Easier said than done. But at Lexicon, Placek and his staff work to reduce naming to a science. They have performed countless linguistic studies to develop a system to analyze how vowel and consonant sounds affect perceptions. For instance, they say the P and B in PowerBook (another Lexicon coinage) connote strength and reliability. In contrast, a name with slower and softer sounds might be more appropriate for a cosmetics line.
That's the mysterious, magical part of the name game. There are more prosaic details to consider as well. According to Frankel, one of the biggest mistakes entrepreneurs make is to come up with only one name, fall in love with it, and tell tons of potential clients about it--all before checking the availability of trademarks. A long list of options is key, he says, because it's likely that many of your choices have been taken. When searching the list of fictitious names (also called "doing business as," or DBAs) for your county and looking for names in your "class" (or industry) on the U.S. Patent and Trademark Office website (www.uspto.gov), be sure to look up variations on spellings, too, because names that sound alike can't be registered in the same class. Also check Register.com to see which Internet domain names remain available.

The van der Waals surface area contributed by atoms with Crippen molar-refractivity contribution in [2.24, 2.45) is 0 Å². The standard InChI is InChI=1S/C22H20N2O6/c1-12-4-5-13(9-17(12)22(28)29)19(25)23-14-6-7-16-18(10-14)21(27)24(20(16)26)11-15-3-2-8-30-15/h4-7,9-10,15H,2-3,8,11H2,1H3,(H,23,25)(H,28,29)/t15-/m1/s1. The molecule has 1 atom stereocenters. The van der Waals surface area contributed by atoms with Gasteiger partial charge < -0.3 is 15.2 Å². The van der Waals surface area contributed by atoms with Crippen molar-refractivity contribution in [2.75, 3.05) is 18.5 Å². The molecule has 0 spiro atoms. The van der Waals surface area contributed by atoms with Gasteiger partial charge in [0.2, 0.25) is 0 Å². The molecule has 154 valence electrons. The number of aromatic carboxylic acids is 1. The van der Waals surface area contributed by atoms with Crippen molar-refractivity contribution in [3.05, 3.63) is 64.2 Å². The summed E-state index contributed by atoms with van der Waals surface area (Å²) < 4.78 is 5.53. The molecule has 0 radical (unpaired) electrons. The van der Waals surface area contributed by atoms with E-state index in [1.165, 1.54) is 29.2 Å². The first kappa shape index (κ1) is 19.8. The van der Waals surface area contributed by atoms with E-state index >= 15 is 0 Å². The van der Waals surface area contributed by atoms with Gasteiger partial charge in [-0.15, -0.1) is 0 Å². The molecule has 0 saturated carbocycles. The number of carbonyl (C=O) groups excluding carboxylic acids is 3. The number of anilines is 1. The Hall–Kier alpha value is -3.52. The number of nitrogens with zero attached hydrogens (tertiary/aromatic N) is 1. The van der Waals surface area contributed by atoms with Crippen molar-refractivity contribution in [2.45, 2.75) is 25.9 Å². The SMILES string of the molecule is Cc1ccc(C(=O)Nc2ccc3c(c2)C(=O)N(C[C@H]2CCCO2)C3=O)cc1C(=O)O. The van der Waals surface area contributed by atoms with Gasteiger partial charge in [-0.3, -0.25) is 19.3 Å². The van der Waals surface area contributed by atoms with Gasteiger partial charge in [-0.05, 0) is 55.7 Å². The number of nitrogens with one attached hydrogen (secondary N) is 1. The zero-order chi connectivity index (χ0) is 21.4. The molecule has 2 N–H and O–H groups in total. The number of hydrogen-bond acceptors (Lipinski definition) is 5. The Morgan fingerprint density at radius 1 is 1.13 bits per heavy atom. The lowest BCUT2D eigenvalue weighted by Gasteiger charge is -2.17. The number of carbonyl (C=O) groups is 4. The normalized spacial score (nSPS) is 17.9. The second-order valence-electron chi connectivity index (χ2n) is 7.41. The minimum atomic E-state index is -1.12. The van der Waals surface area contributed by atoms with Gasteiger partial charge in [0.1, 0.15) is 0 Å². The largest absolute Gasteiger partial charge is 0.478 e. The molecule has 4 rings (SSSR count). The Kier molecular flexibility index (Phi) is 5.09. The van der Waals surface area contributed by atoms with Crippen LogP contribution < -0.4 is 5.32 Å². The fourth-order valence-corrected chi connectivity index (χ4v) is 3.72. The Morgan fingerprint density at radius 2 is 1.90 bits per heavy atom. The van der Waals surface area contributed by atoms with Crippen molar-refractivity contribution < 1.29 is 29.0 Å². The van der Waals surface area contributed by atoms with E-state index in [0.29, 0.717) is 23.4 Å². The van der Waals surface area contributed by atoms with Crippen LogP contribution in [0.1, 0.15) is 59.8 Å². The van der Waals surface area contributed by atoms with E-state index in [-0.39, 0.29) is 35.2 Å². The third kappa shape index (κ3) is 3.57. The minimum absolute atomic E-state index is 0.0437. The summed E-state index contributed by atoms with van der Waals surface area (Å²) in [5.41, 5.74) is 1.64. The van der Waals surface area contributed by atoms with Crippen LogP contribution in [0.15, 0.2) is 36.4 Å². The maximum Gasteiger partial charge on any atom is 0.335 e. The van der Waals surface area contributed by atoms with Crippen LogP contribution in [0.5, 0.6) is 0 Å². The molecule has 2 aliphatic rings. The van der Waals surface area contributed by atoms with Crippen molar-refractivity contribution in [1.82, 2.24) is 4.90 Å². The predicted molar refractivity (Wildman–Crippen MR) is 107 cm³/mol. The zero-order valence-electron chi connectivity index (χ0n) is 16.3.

The easiest names to trademark are made-up ones, such as Accenture and Altria. Generally, these names are what Frankel refers to as "empty vessels": Because they don't really mean anything, they're blank canvases that allow you to paint any picture that you like. Such names can work well, but bear in mind that painting that picture takes advertising and marketing (Read: lots of money). Names like Apple Computer or Caterpillar Inc., by contrast, are full of meaning and make subconscious connections in the minds of customers. These two examples are also arbitrary words that really have nothing to do with computers or construction equipment--which makes them easier to trademark.